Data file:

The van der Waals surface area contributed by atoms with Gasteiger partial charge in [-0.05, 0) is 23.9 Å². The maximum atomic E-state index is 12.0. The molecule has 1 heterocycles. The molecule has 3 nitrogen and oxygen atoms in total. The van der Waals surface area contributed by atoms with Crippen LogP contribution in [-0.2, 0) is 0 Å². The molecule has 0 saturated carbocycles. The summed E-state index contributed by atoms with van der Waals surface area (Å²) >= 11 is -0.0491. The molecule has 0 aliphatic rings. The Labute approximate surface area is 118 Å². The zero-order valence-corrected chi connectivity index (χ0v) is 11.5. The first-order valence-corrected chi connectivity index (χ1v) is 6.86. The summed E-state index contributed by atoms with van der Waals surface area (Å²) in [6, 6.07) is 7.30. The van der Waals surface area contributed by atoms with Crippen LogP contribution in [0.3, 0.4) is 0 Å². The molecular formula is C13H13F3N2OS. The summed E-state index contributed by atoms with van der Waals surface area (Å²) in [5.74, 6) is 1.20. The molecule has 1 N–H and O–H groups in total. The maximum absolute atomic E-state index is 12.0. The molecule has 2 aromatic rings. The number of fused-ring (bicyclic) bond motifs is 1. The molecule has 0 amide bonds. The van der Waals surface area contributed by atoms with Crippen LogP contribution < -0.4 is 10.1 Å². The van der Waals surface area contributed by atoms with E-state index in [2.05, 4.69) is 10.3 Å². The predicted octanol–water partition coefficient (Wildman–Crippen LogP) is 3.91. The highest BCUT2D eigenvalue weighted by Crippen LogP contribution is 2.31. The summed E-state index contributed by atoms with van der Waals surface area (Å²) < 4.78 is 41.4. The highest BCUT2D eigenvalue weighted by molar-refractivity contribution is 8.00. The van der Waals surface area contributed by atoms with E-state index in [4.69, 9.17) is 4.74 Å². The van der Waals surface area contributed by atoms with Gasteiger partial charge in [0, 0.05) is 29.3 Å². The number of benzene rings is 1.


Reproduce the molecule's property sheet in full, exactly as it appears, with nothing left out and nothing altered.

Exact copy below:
The van der Waals surface area contributed by atoms with Gasteiger partial charge in [-0.05, 0) is 23.9 Å². The maximum atomic E-state index is 12.0. The molecule has 1 heterocycles. The molecule has 3 nitrogen and oxygen atoms in total. The van der Waals surface area contributed by atoms with Crippen LogP contribution in [-0.2, 0) is 0 Å². The molecule has 0 saturated carbocycles. The summed E-state index contributed by atoms with van der Waals surface area (Å²) >= 11 is -0.0491. The molecule has 0 aliphatic rings. The Labute approximate surface area is 118 Å². The zero-order valence-corrected chi connectivity index (χ0v) is 11.5. The first-order valence-corrected chi connectivity index (χ1v) is 6.86. The summed E-state index contributed by atoms with van der Waals surface area (Å²) in [6, 6.07) is 7.30. The van der Waals surface area contributed by atoms with Crippen LogP contribution in [0.3, 0.4) is 0 Å². The molecular formula is C13H13F3N2OS. The summed E-state index contributed by atoms with van der Waals surface area (Å²) in [5.74, 6) is 1.20. The molecule has 1 N–H and O–H groups in total. The maximum absolute atomic E-state index is 12.0. The molecule has 2 aromatic rings. The number of fused-ring (bicyclic) bond motifs is 1. The molecule has 0 amide bonds. The van der Waals surface area contributed by atoms with Crippen LogP contribution < -0.4 is 10.1 Å². The van der Waals surface area contributed by atoms with E-state index in [2.05, 4.69) is 10.3 Å². The predicted octanol–water partition coefficient (Wildman–Crippen LogP) is 3.91. The highest BCUT2D eigenvalue weighted by Crippen LogP contribution is 2.31. The summed E-state index contributed by atoms with van der Waals surface area (Å²) < 4.78 is 41.4. The highest BCUT2D eigenvalue weighted by molar-refractivity contribution is 8.00. The van der Waals surface area contributed by atoms with E-state index in [4.69, 9.17) is 4.74 Å². The van der Waals surface area contributed by atoms with Gasteiger partial charge in [0, 0.05) is 29.3 Å². The number of benzene rings is 1.